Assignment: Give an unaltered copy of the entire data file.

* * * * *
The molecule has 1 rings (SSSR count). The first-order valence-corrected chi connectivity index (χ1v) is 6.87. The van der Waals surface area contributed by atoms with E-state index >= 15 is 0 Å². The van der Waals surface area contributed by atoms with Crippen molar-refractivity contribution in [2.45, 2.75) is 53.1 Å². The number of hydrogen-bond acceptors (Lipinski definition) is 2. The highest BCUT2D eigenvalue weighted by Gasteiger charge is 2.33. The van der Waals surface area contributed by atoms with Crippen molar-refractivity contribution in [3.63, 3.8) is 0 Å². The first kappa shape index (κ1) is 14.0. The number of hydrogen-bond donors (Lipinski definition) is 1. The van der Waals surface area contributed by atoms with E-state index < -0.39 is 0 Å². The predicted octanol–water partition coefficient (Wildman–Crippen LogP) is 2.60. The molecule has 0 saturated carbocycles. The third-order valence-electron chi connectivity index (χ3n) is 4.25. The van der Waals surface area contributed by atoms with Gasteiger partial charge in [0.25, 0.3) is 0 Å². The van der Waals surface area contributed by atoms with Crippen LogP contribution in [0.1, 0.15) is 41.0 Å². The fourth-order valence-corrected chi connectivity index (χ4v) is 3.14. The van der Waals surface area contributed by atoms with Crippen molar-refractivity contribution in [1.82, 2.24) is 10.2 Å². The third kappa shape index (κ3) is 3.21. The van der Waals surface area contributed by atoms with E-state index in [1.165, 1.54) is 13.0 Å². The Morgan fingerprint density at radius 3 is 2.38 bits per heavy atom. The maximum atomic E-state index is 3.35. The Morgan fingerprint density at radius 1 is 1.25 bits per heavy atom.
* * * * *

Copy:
The molecule has 1 rings (SSSR count). The first-order valence-corrected chi connectivity index (χ1v) is 6.87. The van der Waals surface area contributed by atoms with E-state index >= 15 is 0 Å². The van der Waals surface area contributed by atoms with Crippen molar-refractivity contribution in [2.45, 2.75) is 53.1 Å². The number of hydrogen-bond acceptors (Lipinski definition) is 2. The highest BCUT2D eigenvalue weighted by Gasteiger charge is 2.33. The van der Waals surface area contributed by atoms with Crippen molar-refractivity contribution in [3.63, 3.8) is 0 Å². The first kappa shape index (κ1) is 14.0. The number of hydrogen-bond donors (Lipinski definition) is 1. The van der Waals surface area contributed by atoms with E-state index < -0.39 is 0 Å². The predicted octanol–water partition coefficient (Wildman–Crippen LogP) is 2.60. The molecule has 0 saturated carbocycles. The third-order valence-electron chi connectivity index (χ3n) is 4.25. The van der Waals surface area contributed by atoms with Gasteiger partial charge in [0.25, 0.3) is 0 Å². The van der Waals surface area contributed by atoms with Crippen LogP contribution in [0.1, 0.15) is 41.0 Å². The fourth-order valence-corrected chi connectivity index (χ4v) is 3.14. The van der Waals surface area contributed by atoms with Crippen molar-refractivity contribution in [1.82, 2.24) is 10.2 Å². The third kappa shape index (κ3) is 3.21. The van der Waals surface area contributed by atoms with E-state index in [1.165, 1.54) is 13.0 Å². The Morgan fingerprint density at radius 3 is 2.38 bits per heavy atom. The maximum atomic E-state index is 3.35. The Morgan fingerprint density at radius 1 is 1.25 bits per heavy atom.